Warri Refinery Begins Production In Two Weeks, To Produce 4.6m Litres Per Day Of Petrol

Succour may finally have come for Nigerians, after months of harrowing experiences occasioned by the ongoing scarcity of petroleum products, particularly petrol across the country.Strong indications emerged Tuesday, that the Warri Refining and Petrochemical Company (WRPC) would within a fortnight begin production at 50 per cent installed capacity.

According to Daily Independent investigation, the first consignment of crude oil for production at the company’s bay arrived on Monday, a development said to have sent members of staff of the company into wide jubilation after seeing barrels of crude oil being discharged for the first time in more than two years.

A barrel of crude would produce 73.8 liters of petrol when refined. This means that the Warri Refinery, with an installed capacity of 125,000 barrels per day would now be producing 62,500 barrels per day (at 50 per cent capacity), translating to 4,612,500 litres of Premium Motor Spirit (petrol) per day.

Group Managing Director of the Nigerian National Petroleum Corporation (NNPC), Joseph Dawha had last week announced that the Port-Harcourt Refinery would next month commence production of petroleum products.

A source close to the WRPC who spoke on condition of anonymity, confirmed that some barrels of crude have been received in preparation for full production.

The source who added that the establishment received crude oil consignment last in 2012, noted that crude oil supply to the refinery was stalled by the immediate past government. This, the source added, resulted in massive importation of refined products by the Federal Government in preparation for their full privatisation.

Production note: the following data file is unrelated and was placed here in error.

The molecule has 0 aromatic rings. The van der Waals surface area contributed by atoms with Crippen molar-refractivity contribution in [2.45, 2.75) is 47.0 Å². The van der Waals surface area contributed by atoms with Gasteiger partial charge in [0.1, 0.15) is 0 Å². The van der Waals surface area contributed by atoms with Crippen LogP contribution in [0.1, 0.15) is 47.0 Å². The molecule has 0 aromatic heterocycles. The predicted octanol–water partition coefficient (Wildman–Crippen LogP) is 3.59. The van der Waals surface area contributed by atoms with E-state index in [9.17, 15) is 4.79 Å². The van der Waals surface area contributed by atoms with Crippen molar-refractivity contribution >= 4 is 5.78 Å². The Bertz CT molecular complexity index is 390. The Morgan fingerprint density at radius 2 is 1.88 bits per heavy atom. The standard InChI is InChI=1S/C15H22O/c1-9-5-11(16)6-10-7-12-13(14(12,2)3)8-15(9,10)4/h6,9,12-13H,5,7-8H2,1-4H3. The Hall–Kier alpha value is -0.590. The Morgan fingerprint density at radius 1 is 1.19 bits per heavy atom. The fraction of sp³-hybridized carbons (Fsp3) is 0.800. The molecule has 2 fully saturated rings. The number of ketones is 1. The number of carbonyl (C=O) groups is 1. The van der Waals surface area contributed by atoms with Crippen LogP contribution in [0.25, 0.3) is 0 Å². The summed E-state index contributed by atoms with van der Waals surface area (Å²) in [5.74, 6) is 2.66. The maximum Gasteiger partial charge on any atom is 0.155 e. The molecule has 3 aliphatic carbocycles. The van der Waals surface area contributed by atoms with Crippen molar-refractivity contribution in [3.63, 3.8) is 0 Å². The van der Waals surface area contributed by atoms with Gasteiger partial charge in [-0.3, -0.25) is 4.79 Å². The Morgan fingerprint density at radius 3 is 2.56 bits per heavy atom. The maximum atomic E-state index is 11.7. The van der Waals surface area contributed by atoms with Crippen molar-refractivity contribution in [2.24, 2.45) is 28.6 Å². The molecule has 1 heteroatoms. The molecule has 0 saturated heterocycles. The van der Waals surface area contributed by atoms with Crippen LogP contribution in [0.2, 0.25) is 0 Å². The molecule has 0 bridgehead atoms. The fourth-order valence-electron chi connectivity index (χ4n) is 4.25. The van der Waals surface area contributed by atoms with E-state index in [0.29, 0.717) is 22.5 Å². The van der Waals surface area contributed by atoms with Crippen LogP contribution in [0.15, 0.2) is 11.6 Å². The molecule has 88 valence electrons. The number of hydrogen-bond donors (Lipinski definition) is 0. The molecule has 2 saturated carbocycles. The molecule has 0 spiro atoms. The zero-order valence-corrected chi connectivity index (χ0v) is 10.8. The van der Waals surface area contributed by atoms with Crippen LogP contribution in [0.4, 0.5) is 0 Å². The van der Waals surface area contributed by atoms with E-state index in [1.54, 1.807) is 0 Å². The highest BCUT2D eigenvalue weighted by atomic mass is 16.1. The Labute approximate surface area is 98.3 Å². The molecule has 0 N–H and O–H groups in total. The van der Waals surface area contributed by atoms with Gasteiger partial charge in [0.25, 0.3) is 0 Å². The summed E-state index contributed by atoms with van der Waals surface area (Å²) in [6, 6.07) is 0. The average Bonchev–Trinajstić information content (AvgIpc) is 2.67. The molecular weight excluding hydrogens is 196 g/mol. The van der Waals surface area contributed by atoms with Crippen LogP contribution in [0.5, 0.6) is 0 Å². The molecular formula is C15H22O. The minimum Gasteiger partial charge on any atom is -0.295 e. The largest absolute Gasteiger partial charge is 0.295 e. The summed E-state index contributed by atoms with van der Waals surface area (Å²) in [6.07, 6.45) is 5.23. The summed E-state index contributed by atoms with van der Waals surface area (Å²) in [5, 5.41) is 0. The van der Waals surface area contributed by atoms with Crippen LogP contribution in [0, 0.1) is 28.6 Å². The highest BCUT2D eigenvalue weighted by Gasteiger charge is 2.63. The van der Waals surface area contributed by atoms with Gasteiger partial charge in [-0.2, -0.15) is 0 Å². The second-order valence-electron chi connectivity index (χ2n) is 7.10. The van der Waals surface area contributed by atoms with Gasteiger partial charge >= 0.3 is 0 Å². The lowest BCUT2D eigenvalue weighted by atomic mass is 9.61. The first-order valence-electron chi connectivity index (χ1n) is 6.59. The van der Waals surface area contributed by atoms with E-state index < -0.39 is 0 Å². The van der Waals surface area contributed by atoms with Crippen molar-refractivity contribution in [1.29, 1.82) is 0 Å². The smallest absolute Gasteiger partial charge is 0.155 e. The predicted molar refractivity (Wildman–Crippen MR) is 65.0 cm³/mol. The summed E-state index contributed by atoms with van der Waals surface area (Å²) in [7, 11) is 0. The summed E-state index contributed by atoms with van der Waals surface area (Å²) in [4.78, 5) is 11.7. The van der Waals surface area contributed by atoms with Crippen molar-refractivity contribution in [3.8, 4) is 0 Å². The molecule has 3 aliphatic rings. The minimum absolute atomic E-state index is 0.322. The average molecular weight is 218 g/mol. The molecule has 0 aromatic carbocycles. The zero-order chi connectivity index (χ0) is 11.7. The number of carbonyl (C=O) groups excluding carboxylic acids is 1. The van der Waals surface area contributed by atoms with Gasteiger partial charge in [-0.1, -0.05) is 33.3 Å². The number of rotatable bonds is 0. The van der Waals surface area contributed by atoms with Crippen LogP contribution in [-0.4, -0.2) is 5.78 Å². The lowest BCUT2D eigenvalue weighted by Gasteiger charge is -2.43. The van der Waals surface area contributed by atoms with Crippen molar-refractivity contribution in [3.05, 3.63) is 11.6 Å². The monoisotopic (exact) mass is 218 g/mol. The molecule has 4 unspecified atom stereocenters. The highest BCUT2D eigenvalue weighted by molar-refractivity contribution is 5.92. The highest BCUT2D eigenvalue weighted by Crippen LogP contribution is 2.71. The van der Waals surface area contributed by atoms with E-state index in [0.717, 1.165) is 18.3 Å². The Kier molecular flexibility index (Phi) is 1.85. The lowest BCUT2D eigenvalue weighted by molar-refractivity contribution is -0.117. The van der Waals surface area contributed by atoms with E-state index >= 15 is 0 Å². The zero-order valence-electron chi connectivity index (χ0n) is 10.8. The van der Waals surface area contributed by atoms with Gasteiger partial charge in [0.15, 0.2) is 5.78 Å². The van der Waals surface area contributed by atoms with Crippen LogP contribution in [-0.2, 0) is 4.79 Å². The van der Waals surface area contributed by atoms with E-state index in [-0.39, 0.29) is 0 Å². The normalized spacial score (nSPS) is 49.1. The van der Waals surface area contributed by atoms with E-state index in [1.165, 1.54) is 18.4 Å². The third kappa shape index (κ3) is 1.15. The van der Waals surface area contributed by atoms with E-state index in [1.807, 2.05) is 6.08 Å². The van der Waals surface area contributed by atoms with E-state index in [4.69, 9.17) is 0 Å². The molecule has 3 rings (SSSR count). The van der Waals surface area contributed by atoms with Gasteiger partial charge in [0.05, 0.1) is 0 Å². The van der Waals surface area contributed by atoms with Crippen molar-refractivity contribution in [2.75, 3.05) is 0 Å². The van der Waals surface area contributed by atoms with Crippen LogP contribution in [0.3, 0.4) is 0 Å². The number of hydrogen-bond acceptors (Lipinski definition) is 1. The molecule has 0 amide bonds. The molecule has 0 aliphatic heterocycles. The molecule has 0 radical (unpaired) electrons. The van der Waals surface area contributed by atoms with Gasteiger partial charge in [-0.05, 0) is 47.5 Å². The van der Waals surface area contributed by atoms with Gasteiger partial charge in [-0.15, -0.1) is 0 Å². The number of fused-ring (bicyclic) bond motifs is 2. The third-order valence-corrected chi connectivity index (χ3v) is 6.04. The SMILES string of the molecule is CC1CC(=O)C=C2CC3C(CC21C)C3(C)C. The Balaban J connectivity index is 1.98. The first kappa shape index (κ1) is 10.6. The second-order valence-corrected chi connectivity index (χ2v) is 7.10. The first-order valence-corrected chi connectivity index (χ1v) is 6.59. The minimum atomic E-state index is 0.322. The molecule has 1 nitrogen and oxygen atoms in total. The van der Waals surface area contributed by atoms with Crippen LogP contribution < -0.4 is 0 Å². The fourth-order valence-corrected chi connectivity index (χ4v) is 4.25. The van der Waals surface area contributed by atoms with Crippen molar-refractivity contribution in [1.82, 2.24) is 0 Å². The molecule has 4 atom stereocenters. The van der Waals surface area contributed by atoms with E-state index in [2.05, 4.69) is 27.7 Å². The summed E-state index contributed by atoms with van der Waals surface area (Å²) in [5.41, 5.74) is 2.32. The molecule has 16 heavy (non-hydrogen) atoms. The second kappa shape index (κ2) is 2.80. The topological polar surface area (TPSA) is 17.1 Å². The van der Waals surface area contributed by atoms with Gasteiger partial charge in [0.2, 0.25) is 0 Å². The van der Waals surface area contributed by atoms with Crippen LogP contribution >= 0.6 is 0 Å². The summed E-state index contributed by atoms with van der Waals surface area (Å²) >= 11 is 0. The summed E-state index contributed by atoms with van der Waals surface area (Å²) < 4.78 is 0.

He further disclosed that all the machines for the take off of production were also last Sunday switched on in readiness for production works in the company.

According to the source: “Yes, it is true that the Warri Refining and Petrochemical Company limited is set to commence the refining of petroleum products. The production will start within the next 14 days from now. All the production machines were since last Sunday switched on in readiness for the production.

“I also want to inform you that the management has received crude oil for that purpose this week Monday. For over two years now we have not received crude oil as it was being sent to foreign refineries from where they were been imported back to the country as refined products.

“This started soon after the alleged planned privatization of the refineries by the immediate past administration which was also said to have targeted the sales to its selected cronies thereby placing the workers of the refining and petrochemical company on permanent state of redundancy for the past two years,” he added.

The source also alleged that minor turnaround maintenance was being carried out by those who had been allocated the refinery but was immediately put on hold soon after the Peoples Democratic Party (PDP) lost the presidential election.

It was however gathered that technical staff of the company who have been idle are already on hand, anxiously warming up to resume production as the management is determined and working hard to ensure that the anticipated two-week target is met.

NNPC has four refineries, two in Port Harcourt, and one each in Kaduna and Warri. The refineries have a combined installed capacity of 445,000 barrels per day. A comprehensive network of pipelines and depots strategically located throughout Nigeria link these refineries.

Meanwhile, 11 ships laden with petroleum products and other items have arrived Lagos Ports and waiting to berth.

This, according to the News Agency of Nigeria (NAN), was contained in a daily publication of the Nigerian Ports Authority (NPA)- Shipping Position, made available in Lagos on Tuesday.

According to the document, three of the ships are waiting to discharge petrol, while two are loaded with fresh fish, base oil, aviation fuel, bulk sugar and crude palm oil.

The report also indicated that 36 other ships were being expected at the ports from June 16 to June 30, noting that the ships were laden with petrol, diesel, kerosene, fresh fish, general cargo, buckwheat, containers and steel products, adding that the other items on board were bulk clinker, ethanol, bulk sugar, buthane gas and base oil.

The publication also explained that 22 other ships laden with diesel, base oil, fertiliser, buckwheat, bulk rice, gypsum, truck, buthane container, fresh fish and bulk sugar are presently discharging at the ports.

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